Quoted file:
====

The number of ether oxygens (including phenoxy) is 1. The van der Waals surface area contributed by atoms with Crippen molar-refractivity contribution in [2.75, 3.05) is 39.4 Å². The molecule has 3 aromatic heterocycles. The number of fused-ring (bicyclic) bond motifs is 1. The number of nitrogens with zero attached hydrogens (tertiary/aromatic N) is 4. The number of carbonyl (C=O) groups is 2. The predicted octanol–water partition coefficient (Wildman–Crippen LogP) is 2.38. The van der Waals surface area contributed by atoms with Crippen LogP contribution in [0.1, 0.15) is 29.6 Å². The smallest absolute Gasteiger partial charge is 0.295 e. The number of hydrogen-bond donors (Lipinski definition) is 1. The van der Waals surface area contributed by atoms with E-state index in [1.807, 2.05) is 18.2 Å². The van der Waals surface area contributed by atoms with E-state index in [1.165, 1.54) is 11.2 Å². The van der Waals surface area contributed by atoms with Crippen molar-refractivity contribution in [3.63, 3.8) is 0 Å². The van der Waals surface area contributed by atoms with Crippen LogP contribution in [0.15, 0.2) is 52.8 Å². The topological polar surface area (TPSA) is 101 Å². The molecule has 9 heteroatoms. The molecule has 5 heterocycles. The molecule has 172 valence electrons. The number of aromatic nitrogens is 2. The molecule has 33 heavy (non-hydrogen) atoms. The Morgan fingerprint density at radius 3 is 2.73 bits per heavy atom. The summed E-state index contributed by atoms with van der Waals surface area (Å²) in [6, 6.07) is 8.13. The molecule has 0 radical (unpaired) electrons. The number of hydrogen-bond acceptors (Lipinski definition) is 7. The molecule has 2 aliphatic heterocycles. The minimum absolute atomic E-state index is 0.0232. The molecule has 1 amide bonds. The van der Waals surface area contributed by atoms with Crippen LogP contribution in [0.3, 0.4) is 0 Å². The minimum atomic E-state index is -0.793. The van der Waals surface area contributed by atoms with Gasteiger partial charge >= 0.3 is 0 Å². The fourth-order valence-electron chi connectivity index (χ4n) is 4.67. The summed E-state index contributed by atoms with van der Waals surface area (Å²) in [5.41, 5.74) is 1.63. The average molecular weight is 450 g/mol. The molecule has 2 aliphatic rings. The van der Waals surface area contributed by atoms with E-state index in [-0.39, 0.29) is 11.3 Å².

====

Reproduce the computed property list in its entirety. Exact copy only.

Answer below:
The number of ether oxygens (including phenoxy) is 1. The van der Waals surface area contributed by atoms with Crippen molar-refractivity contribution in [2.75, 3.05) is 39.4 Å². The molecule has 3 aromatic heterocycles. The number of fused-ring (bicyclic) bond motifs is 1. The number of nitrogens with zero attached hydrogens (tertiary/aromatic N) is 4. The number of carbonyl (C=O) groups is 2. The predicted octanol–water partition coefficient (Wildman–Crippen LogP) is 2.38. The van der Waals surface area contributed by atoms with Crippen LogP contribution in [0.1, 0.15) is 29.6 Å². The smallest absolute Gasteiger partial charge is 0.295 e. The number of hydrogen-bond donors (Lipinski definition) is 1. The van der Waals surface area contributed by atoms with E-state index in [1.807, 2.05) is 18.2 Å². The van der Waals surface area contributed by atoms with E-state index in [1.165, 1.54) is 11.2 Å². The van der Waals surface area contributed by atoms with Crippen molar-refractivity contribution in [3.63, 3.8) is 0 Å². The van der Waals surface area contributed by atoms with Crippen LogP contribution in [0.15, 0.2) is 52.8 Å². The topological polar surface area (TPSA) is 101 Å². The molecule has 9 heteroatoms. The molecule has 5 heterocycles. The molecule has 172 valence electrons. The number of aromatic nitrogens is 2. The molecule has 33 heavy (non-hydrogen) atoms. The Morgan fingerprint density at radius 3 is 2.73 bits per heavy atom. The summed E-state index contributed by atoms with van der Waals surface area (Å²) in [6, 6.07) is 8.13. The molecule has 0 radical (unpaired) electrons. The number of hydrogen-bond acceptors (Lipinski definition) is 7. The molecule has 2 aliphatic heterocycles. The minimum absolute atomic E-state index is 0.0232. The molecule has 1 amide bonds. The van der Waals surface area contributed by atoms with Crippen LogP contribution in [0.3, 0.4) is 0 Å². The minimum atomic E-state index is -0.793. The van der Waals surface area contributed by atoms with Gasteiger partial charge >= 0.3 is 0 Å². The fourth-order valence-electron chi connectivity index (χ4n) is 4.67. The summed E-state index contributed by atoms with van der Waals surface area (Å²) in [5.41, 5.74) is 1.63. The average molecular weight is 450 g/mol. The molecule has 2 aliphatic rings. The van der Waals surface area contributed by atoms with E-state index in [-0.39, 0.29) is 11.3 Å².